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Archive for November 29th, 2020

Poverty weed in all its glory

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Long-time readers know that as the end of each year approaches I never neglect Baccharis neglecta, a slight tree known most commonly as poverty weed. This year has been no exception. I began photographing poverty weed flowering back in September and turning fluffy in October. One of the nicest late-stage specimens came my way on November 15th on George Bush St. at US 290 in Manor. A brisk wind blew on the Blackland Prairie that morning, and enough bits of fluff had gone airborne to reveal the many little “stars” shown above. You’re free to imagine a kind of softly self-ornamenting native Texas Christmas tree.

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And now for the answer to the question that’s been lingering for two days: what all the following English words have in common beyond the fact that in each of them a vowel letter and a consonant letter alternate.

HIS, SORE, AMEN, PAN, AWE, EMIT, SON, TOWER, HAS, LAX, TOMATO, FAT, SOME, DONOR.

Every pair of adjacent letters is a real word in its own right. For example, the adjacent pairs in TOMATO are TO, OM (as in the yoga chant), MA (meaning mother), AT and TO. In other letter pairings in the sample words, DO, RE, MI, FA, and LA are the names of notes. EN and EM serve as the names of letters and are also printing terms for widths corresponding to those typeset letters. AW is an interjection.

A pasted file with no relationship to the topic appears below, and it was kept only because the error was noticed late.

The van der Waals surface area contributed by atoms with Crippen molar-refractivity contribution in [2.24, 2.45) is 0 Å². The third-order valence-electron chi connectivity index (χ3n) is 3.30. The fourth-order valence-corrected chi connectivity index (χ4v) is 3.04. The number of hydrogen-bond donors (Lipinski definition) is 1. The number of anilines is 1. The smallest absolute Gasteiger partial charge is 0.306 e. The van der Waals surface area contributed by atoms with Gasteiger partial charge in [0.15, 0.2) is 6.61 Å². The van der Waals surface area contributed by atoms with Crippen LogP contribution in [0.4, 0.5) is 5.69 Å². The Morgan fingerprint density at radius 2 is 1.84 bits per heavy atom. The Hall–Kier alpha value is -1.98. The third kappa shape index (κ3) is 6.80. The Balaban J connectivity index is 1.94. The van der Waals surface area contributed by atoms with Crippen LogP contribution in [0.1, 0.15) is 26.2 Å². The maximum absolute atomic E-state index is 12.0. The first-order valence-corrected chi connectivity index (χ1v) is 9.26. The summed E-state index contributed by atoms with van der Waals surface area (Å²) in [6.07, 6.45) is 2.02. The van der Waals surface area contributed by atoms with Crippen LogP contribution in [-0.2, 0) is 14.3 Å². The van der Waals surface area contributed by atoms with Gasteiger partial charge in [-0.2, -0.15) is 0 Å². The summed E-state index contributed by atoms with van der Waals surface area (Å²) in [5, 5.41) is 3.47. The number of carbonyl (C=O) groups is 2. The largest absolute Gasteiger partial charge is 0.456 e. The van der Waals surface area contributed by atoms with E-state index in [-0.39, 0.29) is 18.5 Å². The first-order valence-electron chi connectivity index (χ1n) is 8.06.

I forget which word it was that first made me realize consecutive pairs of its letters are independent words. Once the notion was in my head, I started playing around to see how many other words I could find with that property. I eventually came up with over 90, though some of those are contained within others, like PIT and TON inside PITON. Words with three or four letters make up the large majority. I found fewer words with five or six letters because the longer a word gets, the likelier it is that at least one adjacent pair will fail to be a word.

In almost all cases a vowel letter and a consonant letter need to alternate because there are hardly any pairs of consonant letters that can stand as real English words. One that does shows up at the beginning of SHOWER, where SH is a conventional spelling of the sound people make for somebody to be quiet; HO and OW are interjections, and ER indicates hesitation in speaking.

If you’re a fan of word puzzles and have nothing more pressing to do with your time, you might hunt for more words that have this property. You could also try it in another language. For example, Spanish HAYAS ‘that you may have’ yields HA ‘it has’; AY ‘ouch,’ YA ‘already,’ and AS ‘ace.’ For a German example, take EIN ‘a, an,’ which gives EI ‘egg’ and IN, the cognate of the same word in English.

Another way of extending the challenge is to find words in which every consecutive triplet of letters forms a word. For example, MANY produces MAN and ANY, while PAYER yields PAY, AYE ‘yes,’ and the informal YER.

© 2020 Steven Schwartzman

Written by Steve Schwartzman

November 29, 2020 at 4:42 AM

Posted in nature photography

Tagged with ,

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